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their race, profession, and residence ; also of their own respective parentages, and of their brothers and sisters. Finally, the reasons would be required why the children deserved to be entitled a "thriving " family, to distinguish worthy from unworthy success. This manuscript collection might hereafter develop into a " golden book" of thriving families. The Chinese whose customs have often much sound sense, make their honours retrospective. We might learn from them to show that respect to the parents of noteworthy children, which the contributors of such valuable assets to the national wealth richly deserve. The act of systematically collecting records of thriving families would have the further advantage of familiarising the public with the fact that Eugenics had at length become a subject of serious scientific study by an energetic Society.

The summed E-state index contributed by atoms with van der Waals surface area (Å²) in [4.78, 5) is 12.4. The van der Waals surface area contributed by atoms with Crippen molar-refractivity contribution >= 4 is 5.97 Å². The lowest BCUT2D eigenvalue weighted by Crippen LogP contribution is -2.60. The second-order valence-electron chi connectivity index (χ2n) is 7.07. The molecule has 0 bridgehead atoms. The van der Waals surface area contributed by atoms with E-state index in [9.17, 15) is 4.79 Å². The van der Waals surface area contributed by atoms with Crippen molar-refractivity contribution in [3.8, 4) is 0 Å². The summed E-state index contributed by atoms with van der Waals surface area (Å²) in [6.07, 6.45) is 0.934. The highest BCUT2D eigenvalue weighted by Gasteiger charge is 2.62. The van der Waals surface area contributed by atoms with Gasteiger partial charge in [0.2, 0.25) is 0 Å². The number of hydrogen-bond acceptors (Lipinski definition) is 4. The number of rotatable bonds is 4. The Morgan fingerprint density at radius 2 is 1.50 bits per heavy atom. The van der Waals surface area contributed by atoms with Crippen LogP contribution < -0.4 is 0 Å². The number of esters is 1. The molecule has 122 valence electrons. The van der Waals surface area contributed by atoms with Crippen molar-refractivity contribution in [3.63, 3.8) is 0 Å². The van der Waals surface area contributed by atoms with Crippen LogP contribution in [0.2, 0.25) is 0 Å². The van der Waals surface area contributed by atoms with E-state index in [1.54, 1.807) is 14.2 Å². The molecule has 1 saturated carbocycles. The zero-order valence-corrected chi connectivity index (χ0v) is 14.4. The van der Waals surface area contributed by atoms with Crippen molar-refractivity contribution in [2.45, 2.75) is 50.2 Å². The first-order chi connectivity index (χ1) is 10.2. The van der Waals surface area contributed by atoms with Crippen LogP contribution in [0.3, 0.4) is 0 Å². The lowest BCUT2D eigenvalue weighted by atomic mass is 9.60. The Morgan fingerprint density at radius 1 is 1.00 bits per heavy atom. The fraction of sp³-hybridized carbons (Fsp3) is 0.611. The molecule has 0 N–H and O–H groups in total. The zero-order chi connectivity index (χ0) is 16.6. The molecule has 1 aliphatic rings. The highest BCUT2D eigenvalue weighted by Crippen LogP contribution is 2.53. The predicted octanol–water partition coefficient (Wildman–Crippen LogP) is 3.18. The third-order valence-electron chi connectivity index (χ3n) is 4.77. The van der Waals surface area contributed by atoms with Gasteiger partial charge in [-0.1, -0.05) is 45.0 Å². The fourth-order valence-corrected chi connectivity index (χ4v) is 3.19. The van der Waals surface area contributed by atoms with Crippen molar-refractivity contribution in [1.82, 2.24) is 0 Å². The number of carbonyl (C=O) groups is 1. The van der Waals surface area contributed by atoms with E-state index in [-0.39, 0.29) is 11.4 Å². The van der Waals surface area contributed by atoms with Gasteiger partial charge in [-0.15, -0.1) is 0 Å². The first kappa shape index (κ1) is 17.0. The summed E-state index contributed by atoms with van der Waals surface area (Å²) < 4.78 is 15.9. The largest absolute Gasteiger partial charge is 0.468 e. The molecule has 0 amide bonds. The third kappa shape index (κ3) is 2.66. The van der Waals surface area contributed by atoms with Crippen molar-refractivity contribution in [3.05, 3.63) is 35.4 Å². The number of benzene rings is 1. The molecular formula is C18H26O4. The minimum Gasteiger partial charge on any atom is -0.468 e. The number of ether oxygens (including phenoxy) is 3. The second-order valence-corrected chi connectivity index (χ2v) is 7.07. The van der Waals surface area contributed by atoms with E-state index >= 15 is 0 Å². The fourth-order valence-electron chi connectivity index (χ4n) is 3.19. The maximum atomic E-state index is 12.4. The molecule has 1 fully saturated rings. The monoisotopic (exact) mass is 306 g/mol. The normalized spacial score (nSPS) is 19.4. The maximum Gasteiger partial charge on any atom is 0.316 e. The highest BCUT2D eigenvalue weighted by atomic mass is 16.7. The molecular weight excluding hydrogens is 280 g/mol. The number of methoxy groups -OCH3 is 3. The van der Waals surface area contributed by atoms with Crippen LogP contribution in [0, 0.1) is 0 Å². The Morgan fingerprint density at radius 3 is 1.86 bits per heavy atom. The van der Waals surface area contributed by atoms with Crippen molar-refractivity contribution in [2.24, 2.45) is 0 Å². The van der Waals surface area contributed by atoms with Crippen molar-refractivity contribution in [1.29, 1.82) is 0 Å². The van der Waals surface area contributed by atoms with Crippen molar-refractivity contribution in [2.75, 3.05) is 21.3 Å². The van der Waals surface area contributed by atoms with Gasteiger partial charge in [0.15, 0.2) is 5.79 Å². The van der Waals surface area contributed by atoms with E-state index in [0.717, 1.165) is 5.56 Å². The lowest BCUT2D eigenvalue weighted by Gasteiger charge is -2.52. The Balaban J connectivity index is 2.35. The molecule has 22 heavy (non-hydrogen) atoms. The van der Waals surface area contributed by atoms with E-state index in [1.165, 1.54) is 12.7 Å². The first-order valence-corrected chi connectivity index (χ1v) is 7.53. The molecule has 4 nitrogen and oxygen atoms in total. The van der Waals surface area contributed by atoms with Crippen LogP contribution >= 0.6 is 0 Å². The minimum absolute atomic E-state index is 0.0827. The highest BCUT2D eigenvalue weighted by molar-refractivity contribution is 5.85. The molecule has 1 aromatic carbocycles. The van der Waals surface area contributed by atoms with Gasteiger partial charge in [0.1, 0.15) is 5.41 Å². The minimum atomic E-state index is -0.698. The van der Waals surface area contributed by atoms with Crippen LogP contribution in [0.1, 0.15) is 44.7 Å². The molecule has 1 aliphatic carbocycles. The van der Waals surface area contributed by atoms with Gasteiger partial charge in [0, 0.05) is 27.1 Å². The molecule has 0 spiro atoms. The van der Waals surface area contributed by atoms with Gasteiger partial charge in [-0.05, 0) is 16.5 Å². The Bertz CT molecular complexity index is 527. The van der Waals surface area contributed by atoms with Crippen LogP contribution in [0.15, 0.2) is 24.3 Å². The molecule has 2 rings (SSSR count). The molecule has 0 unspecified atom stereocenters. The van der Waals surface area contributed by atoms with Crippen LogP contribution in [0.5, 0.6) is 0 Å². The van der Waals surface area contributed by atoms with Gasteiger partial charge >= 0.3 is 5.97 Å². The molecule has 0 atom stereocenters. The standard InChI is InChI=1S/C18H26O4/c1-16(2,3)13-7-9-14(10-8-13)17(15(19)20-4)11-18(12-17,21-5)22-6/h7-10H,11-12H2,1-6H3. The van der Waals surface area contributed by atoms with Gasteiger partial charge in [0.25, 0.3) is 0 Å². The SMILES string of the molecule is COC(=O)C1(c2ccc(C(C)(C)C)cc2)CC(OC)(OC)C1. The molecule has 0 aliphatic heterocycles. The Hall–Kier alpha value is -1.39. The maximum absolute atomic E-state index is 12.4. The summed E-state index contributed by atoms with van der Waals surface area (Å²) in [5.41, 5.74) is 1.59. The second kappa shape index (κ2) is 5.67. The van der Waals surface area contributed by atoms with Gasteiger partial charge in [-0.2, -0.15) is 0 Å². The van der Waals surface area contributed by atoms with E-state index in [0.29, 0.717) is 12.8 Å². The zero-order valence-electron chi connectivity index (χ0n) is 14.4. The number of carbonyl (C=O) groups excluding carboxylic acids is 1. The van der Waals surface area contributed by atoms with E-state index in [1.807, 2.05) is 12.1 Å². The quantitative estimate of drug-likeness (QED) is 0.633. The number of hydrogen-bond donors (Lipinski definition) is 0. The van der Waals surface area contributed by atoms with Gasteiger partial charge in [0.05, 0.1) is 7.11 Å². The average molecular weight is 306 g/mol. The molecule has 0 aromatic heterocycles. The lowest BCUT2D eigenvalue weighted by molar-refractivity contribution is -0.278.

4. Influences affecting Marriage. The remarks of Lord Bacon in his essay on Death may appropriately be quoted here. He says with the view of minimising its terrors

" There is no passion in the mind of men so weak but it mates and masters the fear of death. - Revenge triumphs over death ; love slights it ; honour aspireth to

it ; grief flyeth to it ; fear pre-occupateth it."

Exactly the same kind of considerations apply to marriage. The passion of love seems so overpowering that it may be thought folly to try to direct its course. But plain facts do not confirm this view. Social influences of